“If the market shrinks, we don’t need that many plants. We will have to make some unpopular decisions,” Reuters quoted Tavares, without adding geographic details. .

Stellantis was created by the merger of Peugeot and Fiat Chrysler and includes brands such as Citroen, Opel, Vauxhall, Jeep, Dodge, Ram, Lancia, DS, Alfa Romeo and Maserati. Currently, it boasts the second largest sales volume in Europe after Volkswagen.

Volkswagen said in a statement after announcing a 6.8% drop in VW brand sales in 2022 to 4.56 million units, that chip shortages remain and that 2023 will remain volatile and challenging. rice field. Volkswagen brands include Audi, Porsche, SEAT, Skoda, Bentley and Lamborghini.

Investment research firm Evercore ISI says a global recession is underway in its 2023 outlook.

“Looking to 2023, a true global production recovery remains elusive, with pricing and volume/mix continuing to dominate the debate. It is tracking, slightly above the LMC’s +3% forecast and down from its previous +5-6% forecast,” Evercore ISI said in a report.

“Europe still has limited prospects given the unknowns regarding energy policy and Russia/Ukraine risks. Output is up slightly (+1-4%) but flat/down The risks are clear,” said Evercore.

Philippe Nossard, an analyst at consultancy Cox Automotive, forecasts an uncertain year as production improves. Essential ingredients such as cobalt, magnesium, platinum and lithium are so expensive that they are particularly detrimental to BEV.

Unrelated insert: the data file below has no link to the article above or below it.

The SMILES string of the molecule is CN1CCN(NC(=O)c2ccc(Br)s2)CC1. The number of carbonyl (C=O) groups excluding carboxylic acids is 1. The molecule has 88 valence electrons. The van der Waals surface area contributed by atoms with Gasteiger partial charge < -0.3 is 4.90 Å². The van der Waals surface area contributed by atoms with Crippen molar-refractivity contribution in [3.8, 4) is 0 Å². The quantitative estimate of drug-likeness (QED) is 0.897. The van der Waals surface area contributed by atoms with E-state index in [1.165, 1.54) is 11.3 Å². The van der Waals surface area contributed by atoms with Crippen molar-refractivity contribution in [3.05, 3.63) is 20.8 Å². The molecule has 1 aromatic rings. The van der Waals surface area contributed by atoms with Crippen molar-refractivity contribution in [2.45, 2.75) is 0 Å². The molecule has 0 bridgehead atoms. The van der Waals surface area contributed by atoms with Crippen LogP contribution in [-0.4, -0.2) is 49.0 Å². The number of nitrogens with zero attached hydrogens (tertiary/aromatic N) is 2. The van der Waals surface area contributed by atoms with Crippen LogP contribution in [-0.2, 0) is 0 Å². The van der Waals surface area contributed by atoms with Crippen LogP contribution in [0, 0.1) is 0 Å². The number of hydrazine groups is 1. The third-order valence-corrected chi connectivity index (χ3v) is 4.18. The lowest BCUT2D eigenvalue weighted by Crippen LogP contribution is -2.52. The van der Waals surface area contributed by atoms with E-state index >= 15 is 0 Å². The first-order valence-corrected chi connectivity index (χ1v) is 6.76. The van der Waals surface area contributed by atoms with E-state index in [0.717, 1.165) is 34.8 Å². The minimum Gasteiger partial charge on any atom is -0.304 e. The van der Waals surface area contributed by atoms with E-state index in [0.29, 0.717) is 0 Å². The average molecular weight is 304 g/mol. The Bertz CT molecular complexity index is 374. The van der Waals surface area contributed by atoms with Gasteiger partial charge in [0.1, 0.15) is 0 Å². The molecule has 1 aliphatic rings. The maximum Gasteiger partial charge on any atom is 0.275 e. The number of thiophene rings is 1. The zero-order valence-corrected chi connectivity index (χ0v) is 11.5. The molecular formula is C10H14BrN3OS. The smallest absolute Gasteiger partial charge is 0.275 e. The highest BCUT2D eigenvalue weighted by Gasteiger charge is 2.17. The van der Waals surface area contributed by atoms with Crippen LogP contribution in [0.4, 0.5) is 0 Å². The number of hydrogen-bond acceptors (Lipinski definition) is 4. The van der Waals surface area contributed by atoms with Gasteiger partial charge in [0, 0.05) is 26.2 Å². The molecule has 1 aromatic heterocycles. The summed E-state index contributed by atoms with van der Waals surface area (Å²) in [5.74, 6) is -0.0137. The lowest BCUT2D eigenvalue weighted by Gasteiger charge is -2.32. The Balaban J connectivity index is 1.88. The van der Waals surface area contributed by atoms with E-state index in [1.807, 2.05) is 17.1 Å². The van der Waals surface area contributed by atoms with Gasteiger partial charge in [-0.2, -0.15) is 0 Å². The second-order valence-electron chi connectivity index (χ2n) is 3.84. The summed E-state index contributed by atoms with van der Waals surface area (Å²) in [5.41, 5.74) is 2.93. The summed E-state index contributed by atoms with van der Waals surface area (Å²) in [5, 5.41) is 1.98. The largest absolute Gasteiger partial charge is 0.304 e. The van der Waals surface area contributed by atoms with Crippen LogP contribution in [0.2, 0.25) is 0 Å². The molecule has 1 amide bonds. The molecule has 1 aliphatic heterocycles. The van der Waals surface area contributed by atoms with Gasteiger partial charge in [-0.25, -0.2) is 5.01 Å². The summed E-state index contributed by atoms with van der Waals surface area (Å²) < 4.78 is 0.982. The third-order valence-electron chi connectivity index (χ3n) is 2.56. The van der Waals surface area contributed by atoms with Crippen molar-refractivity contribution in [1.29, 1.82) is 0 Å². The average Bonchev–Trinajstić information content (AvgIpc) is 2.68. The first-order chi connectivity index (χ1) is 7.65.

“Add this to high interest rates and inflation in most EU countries and the business and consumer confidence issues are understandable,” Nossad said in an article for Automotive News Europe.

And watch out for the Chinese.

“Chinese brands looking to gain international standing fill the void left by well-established automakers as they phase out affordable but ultimately unprofitable legacy (ICE) models. For now, many Chinese manufacturers will focus on offering not only EVs, but also internal combustion engine and hybrid variants.China has plans to accelerate EVs significantly, but local Without manufacturing, there are barriers from Europe and America,” says Nothard.

Automotive News executive editor Jamie Butters says 2022 wasn’t the year of recovery he expected.

“Russia’s invasion of Ukraine has taken a toll on European production, which remains an important part of the globally integrated automotive industry,” he said in his column.

“Next year could be a return to more normalcy in terms of factory output and vehicles sold at or below the sticker,” Butters said.

“But what we’re coming back to is a changed industry: more digital retail, more EVs,” he said.

Perhaps German automakers can show a way to ease the problem in 2023.

According to Professor Oliver Falck of the IFO Institute, German automakers remained “strained” in December, according to the latest research.

“Overall, the German automotive industry looks better today than it was at the end of summer 2022. However, the outlook for the coming months remains cautious,” Falk said.